Solnet Solutions, the winner of the Workplace Collaboration category and also the supreme winner in the IBM Business Partner Awards, secured both prizes to recognise its groundbreaking work for the Inland Revenue Department, using IBM’s WebSphere Portal technology.
Driven by predetermined IRD business requirements and an immovable legislative deadline, the goal was to deploy online services for KiwiSaver members, whose growth in numbers reflect the unforeseen success of the scheme.
Brett Arthur, general manager northern region, Solnet Solutions, says the immovable deadline for the KiwiSaver element of the project was one of the biggest challenges for the development and integration company. “Because of KiwiSaver, it was a fixed delivery date and it had to be up and running by 1 July, 2007. The next big challenge was availability. It had to be a very robust system, with uptime of 99.9997 percent. That means it can only be down for something like 17 minutes a year.”
Nevertheless, Solnet decided completion within the timeframe was achievable. “It was challenging but obviously not impossible,” Arthur says.
Inland Revenue wanted to display different branding for different business contexts, requiring a distinct look and feel for both its Kiwisaver and IR Online Services websites.
A new portal infrastructure was proposed to enable Inland Revenue to move from its dependence on legacy systems, provide enhancements to existing collaboration tools and remove barriers to collaboration.
In exploring the available options, Solnet and the IRD decided the idea of portals warranted further investigation, since they would offer future strategic benefits, following on from the initial KiwiSaver deployment. Solnet engaged as a partner with IBM and Inland Revenue to implement the portals.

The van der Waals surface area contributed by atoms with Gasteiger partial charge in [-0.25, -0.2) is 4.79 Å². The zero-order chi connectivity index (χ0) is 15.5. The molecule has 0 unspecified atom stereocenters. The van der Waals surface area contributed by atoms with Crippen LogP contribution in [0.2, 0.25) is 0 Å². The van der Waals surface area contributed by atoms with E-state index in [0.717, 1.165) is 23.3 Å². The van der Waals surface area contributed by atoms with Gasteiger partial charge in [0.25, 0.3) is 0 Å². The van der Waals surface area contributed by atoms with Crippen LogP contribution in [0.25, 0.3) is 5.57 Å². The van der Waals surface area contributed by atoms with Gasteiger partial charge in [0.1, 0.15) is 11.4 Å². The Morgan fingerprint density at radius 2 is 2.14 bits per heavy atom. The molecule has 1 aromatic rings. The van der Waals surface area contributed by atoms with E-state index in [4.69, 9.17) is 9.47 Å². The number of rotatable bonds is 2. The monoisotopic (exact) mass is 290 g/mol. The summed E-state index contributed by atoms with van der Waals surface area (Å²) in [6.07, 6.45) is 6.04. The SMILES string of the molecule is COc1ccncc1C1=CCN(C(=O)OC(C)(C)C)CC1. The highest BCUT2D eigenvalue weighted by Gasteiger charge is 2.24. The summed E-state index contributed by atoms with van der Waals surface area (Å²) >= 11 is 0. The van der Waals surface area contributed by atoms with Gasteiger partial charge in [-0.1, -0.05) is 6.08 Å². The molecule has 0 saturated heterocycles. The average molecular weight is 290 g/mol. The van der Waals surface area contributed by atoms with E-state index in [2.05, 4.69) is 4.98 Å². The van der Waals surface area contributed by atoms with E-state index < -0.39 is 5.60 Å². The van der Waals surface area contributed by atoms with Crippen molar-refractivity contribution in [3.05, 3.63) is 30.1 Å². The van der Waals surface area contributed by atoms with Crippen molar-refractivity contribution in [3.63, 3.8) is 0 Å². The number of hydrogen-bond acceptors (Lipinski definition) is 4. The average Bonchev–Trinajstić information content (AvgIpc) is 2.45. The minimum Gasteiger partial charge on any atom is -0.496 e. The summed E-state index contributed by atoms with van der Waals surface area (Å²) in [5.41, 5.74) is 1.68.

The Inland Revenue portal allows its Kiwisaver, IR Online and other websites to be hosted on the same infrastructure, use the same security services and back-end enterprise applications. The infrastructure uses virtual portals to provide interface separation, so that new business contexts are presented in their own virtual portal and each of these provides the IRD’s required look and feel.
Arthur says the virtual portal concept fulfilled the IRD’s needs because as well as the immediate requirement for the KiwiSaver component, it will become a platform for a much wider range of services in the future. “On the same infrastructure there will be multiple portals and there are a number of projects envisaged to provide further services for accountants, tax agents and a wide range of online services.” Further online services will be rolled out over time, he says. “When you go to the Inland Revenue online, some of the online services are on the same platform. It’s not a standalone system; it’s extensible.”
Although Solnet’s main measure for project success at the outset was to meet the KiwiSaver deadline, Arthur says the potential it has created for future initiatives has presented the IRD with a number of additional benefits, which will be vital in achieving its target of servicing 80 percent of all customer transactions online by 2010. It will ultimately become the largest enterprise portal in the southern hemisphere, used by nine million discrete tax entities in New Zealand, from individual taxpayers to GST-registered companies and tax agents. “It’s a great success story, and it’s going to provide a lot of additional online services,” says Arthur.
Katrina Troughton, MD of IBM New Zealand, says what really impressed the judges about the supreme winner was its innovative use of the technology. “The project is arguably world-class, and that scale and scope is a challenge to deliver at any time in New Zealand.” Troughton says Solnet demonstrated “incredible flexibility” in meeting its client’s needs. “The IRD had some challenges and told us about the need to change the core business rules on the day they were meant to go live. Solnet just worked through that and delivered. That level of commitment to the client’s success and the clear level of trust and confidence they built into that project was really impressive, but it was a tough choice.”